Participating in physical activity can increase the rate at which the body breaks down food and uses it efficiently to function. All excess calories are burned during exercise and are the fuel used while exercising (Butler, Davis, Lewis, Nelson, & Strauss, 1998). Eliminating excess calories dramatically reduces the risk of cardio-respiratory disease and other heart problems. Exercise can include running or walking to increase cardiovascular endurance, but can also include weight lifting to increase muscle mass on the body. Muscle mass increases strength and further aids in the speed of the metabolic rate.

As people age, muscles and bones naturally weaken and elderly individuals are at a risk of hurting themselves while trying to perform normal tasks like walking around or doing chores in their homes. Adding muscle mass allows older individuals to walk around safely, make it up and down stairs without falling, and accomplish any other normal activity where they may seriously hurt themselves. Aerobic exercise including running or bicycling increases the the maximum volume of oxygen intake to the lungs (VO2max) of an individual (Butler, Davis, Lewis, Nelson, & Strauss, 1998).

This makes breathing much easier and more efficient and reduces excess stress on the lungs. Dr. Robert Butler and Dr. Miriam Nelson believe that exercising can eliminate all of these health risks and lead to a longer and more enjoyable life. Both doctors predict that regularly physically active people will live an extra two to three years on average than a sedentary person. Studies on physically active individuals show that regular exercise increases the body’s defense mechanisms and boosts the immune system.

In order to truly see improved results in the immune system, researchers conducted experiments on people who suffer from the disease human immunodeficiency virus / acquired immune deficiency syndrome (HIV/AIDS). Victims of HIV/AIDS have immune deficiency and their moods, attitudes, and overall health are significantly affected by this disease. Individuals with the disease participate in fitness routines three days a week including weight training and cardiovascular exercises or playing a sport (Nix, 1995). The body contains T-cells which are part of the immune system which fight off viruses that cause colds and fevers.

HIV/AIDS is a virus that enters the immune system and destroys the body’s T-cells and makes the infected person vulnerable to contracting other viruses. When the virus enters the body, the immune system does not have enough of the T-cells to fight the disease and the individual becomes ill and in some cases may die. Studies have indicated that exercising does not destroy T-cells any further and in fact increases the amount of T-cells in the immune system (Nix, 1995). Christine Farris is a daily participant of physical activity who contracted the HIV/AIDS disease and she states that exercising improves the symptoms.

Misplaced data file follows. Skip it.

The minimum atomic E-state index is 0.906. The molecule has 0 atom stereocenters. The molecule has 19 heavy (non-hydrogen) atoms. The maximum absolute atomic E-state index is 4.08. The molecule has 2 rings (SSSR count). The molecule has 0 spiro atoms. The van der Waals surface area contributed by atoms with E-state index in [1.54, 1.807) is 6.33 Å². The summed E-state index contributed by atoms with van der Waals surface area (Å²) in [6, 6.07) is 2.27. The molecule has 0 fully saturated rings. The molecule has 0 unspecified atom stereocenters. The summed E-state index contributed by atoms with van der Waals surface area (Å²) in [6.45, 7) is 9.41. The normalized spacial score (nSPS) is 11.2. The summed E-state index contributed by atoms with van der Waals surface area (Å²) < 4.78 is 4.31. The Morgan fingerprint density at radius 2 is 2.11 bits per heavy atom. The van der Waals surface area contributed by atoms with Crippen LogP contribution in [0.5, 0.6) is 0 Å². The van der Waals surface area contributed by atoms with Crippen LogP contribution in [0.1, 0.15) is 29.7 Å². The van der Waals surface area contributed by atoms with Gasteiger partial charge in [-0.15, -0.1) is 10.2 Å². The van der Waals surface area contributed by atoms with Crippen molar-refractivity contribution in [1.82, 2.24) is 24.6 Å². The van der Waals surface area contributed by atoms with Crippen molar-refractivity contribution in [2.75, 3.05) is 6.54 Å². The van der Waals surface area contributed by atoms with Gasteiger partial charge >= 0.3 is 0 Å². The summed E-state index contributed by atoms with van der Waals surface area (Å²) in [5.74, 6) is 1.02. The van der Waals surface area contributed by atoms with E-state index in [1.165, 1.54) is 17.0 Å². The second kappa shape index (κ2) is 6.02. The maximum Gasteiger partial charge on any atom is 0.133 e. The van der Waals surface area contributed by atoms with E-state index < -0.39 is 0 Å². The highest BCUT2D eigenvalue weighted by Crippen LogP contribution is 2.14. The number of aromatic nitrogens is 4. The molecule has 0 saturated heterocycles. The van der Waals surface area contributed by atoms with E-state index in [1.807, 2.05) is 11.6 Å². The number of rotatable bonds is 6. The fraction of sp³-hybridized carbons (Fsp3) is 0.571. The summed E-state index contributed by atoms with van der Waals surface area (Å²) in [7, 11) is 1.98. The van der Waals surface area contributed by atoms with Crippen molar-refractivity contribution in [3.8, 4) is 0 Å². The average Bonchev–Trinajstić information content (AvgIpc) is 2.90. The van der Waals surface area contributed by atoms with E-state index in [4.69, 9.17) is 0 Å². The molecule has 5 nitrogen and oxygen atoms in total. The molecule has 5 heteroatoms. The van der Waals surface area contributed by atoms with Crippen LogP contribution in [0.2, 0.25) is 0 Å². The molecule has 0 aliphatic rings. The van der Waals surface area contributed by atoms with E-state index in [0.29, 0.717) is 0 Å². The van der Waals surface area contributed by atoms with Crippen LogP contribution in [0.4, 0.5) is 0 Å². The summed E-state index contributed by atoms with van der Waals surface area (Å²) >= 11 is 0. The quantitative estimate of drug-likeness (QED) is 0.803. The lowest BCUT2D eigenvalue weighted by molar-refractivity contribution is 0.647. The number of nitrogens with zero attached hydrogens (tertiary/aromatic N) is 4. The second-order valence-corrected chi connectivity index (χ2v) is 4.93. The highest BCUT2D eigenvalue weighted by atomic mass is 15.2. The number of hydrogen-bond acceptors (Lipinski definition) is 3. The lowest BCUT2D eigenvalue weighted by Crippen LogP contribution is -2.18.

Not only is it a way to relieve personal mental stress and anxiety, Farris says, “Last count, my T-cells had increased by 200. I’m still as active as I was before; I’ve even increased my weight training. A boosted immune system helps control HIV related aliment including yeast infections, night sweats and fever. ” The American College of Sports Medicine shows that the drug azidothymidine (AZT) used to treat HIV/AIDS can cause numbness or paralysis in the legs (Nix, 1995). Members of an HIV/AIDS exercise group state that by exercising the pain and paralysis of AZT and other related drugs are relieved and they are more comfortable.

Physical activity is proven to improve overall health and increase the quality and expectancy of life in participants. People who take part in exercise regularly increase the activity of the frontal region of their brains which operates memory, and the risk of developing Alzheimer’s disease is significantly decreased. Physical activity is proven to help prevent Alzheimer’s disease, increase life expectancy, and boost the immune system. Studies indicate that exercising raises the count of T-cells in the immune system, making the body more resistant to viruses.

Weight training and cardiovascular exercise increase strength of muscles and the heart and eliminates excessive weight gain and heart disease. Some studies suggest people who participate in regular physical activity live two to three years longer. References Butler, R. N. , Davis, R. , Lewis, C. B. , Nelson, M. E. , & Strauss, E. (1998). Physical fitness: How to help older patients live stronger and longer. Geriatrics, 53(9), 26-32. Retrieved from http://199. 245. 164. 25:2048/login? url=http://199. 245. 164. 25:2250/login. aspx? direct=true&db=hxh&AN=1148021&site=ehost-live&scope=site LeDoux, J. 1995). Emotion: Clues from the brain. Annual Review of Psychology, 46, 209–235. doi:10. 1146/annurev. ps. 46. 020195. 001233 Nix, A. (1995). Positive energy. American Fitness, 13(2), 46-48. Retrieved from http://199. 245. 164. 25:2048/login? url=http://199. 245. 164. 25:2250/login. aspx? direct=true&db=hxh&AN=9503212600&site=ehost-live&scope=site Rabins, P. V. (2009). Exercise and Alzheimer’s disease. Memory (Medletter), 42-43. Retrieved from http://199. 245. 164. 25:2048/login? url=http://199. 245. 164. 25:2250/login. aspx? direct=true&db=hxh&AN=10047456&site=ehost-live&scope=site